Spotting a Blonde in the garden


The Rose-ringed Parakeet or Mala Girawa is no stranger to us. But the bird spotted in Attidiya was no ordinary parakeet, says Malaka Rodrigo

“This yellow, Rose-ringed Parakeet is coming to the bird feeder in our garden with other birds. What is this bird?” asked Dr. D. Rodrigo, a puzzled birder circulating a series of photos to the Field Ornithology Group’s (FOGSL) email group on May 2. The photos showed a beautiful bird very similar to a normal Rose-ringed Parakeet or Mala Girawa, but unlike the other Rose-ringed Parakeets which are green, this one was yellow.

The proud yellow parakeet with tilted head

Dr. Rodrigo lives in Attidiya and maintains a food table which is visited by a flock of Rose-ringed Parakeets.

“This Yellow Parakeet was first spotted about three months ago,” Dr. Rodrigo commented. Though different in colour, the bird blended in with the other parakeets, resting, preening and sharing food from the same table. Dr. Rodrigo said that the bird was quite normal in its behaviour and others in the flock too treated it as a family member.

Being an ardent birdwatcher, Dr. Rodrigo recognized it could be a Rose-ringed Parakeet. But was this an Albino or an uncommon mutation, he wanted to know.

“Yellow parakeets are known as “lutinos” and such birds are occasionally seen. Partial lutinos are encountered more often. The colour variation is probably caused by a genetic mutation, something like the black leopard,” Rex I. De Silva, an expert birder and part of the egroup replied solving the mystery. Like the case of an albino, a lutino is a mutation where the mutated gene functions to stop or slow down the production of melanin which defines the skin or the colours of the feathers.

Leucism is a condition characterized by reduced pigmentations that add colour to animal cells and tissues. Leucism is said to reduce all types of skin pigment, not just melanin as in the case of albinoism. The Lutino mutation removes most of the melanin in the plumage, soft tissues, and the eyes. And when combined with green, the mutation brings up a yellow plumage.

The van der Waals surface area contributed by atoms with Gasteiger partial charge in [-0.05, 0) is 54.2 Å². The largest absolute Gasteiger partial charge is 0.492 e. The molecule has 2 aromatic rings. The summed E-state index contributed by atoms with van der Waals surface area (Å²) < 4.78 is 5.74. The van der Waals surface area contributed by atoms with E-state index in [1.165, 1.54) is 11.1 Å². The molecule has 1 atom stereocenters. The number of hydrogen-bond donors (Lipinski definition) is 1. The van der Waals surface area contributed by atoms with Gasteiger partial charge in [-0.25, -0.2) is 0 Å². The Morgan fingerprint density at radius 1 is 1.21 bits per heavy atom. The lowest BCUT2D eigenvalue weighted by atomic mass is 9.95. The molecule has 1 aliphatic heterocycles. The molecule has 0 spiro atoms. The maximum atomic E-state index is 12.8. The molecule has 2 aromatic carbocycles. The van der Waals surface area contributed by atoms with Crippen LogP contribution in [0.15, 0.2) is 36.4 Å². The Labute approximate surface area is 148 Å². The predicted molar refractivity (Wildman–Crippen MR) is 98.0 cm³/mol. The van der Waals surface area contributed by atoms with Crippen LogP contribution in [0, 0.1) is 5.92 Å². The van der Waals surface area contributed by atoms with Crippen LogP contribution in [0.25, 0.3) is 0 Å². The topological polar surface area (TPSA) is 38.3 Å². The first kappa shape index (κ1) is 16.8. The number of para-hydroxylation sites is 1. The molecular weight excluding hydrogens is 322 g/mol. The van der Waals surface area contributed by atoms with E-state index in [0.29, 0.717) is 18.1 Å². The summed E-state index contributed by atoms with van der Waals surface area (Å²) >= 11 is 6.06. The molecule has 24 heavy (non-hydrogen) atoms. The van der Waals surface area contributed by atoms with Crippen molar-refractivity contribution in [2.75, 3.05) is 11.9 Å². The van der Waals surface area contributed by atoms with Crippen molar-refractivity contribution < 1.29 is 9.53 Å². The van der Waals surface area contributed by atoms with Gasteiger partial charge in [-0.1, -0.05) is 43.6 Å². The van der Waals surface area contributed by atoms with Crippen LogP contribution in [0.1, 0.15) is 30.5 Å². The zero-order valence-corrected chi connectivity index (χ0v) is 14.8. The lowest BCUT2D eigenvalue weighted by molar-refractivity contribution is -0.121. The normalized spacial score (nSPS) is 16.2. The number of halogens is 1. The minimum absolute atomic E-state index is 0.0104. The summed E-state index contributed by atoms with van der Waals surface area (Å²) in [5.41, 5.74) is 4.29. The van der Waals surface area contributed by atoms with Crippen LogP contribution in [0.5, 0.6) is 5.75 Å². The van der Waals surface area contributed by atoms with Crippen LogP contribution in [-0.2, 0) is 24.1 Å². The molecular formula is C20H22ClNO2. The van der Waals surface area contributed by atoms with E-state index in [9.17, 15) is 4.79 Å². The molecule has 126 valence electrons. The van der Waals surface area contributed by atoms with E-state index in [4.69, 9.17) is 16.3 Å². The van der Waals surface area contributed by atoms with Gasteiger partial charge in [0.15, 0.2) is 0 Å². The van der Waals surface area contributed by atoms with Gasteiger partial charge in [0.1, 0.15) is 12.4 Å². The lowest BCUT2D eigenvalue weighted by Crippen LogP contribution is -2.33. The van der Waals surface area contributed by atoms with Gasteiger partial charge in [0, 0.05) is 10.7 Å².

Explaining the lutino phenomena, veteran ornithologist Prof. Sarath Kotagama said lutino birds are reported occasionally. He said there is a possibility that in a certain area, there can be more Lutinos as the birds with the mutated gene can cross-breed and their offspring are more prone to inherit the mutation.

The Rose-ringed Parakeet is among the most popular birds in Sri Lanka, a bird virtually everybody can recognize. Prof. Kotagama did his PhD. research based at Polonnaruwa on these birds. Ornithologists call the Rose-ringed Parakeet a bird that can adapt to its environmental conditions and withstand the onslaught of urbanisation and deforestation. It is believed their numbers are increasing and they can be found even in crowded cities like Colombo. Rose-ringed Parakeets’ adaptability is clearly shown in the fact that they are even naturalized in many foreign countries. London, for example, now has a feral population of Rose-ringed Parakeets – initially escaped from the pet trade.

While Lutino Parakeets are noticeable straightway, there could be other different birds or special behaviour even among very common birds that visit our gardens. Prof. Kotagama urges the bird loving public to watch the visitors to their gardens, whether common or rare.

The Endemic Lutino in Knuckles

While Dr. Rodrigo observed his lutino Parakeet leisurely from his porch, a well-known field naturalist – Mendis Wickremasinghe, while hiking through difficult terrain in the Loolecondera estate in the foothills of Knuckles recorded another lutino. This time, it was an Endemic Sri Lanka Hanging Parrot – a little bird that usually flies over canopy level.

“We were first alerted about a small yellow bird flying over canopy level from the planter of Loolecondera and were curious to observe it. After observing the terrain, one day we spotted this beautiful Yellow Hanging Parrot when it came to feed,” said Mendis, who is a reptile expert.

Mendis and the team continued to observe this bird and came to the conclusion that this was a Lutino Hanging Parrot.

published on SundayTimes on 22.05.2011 

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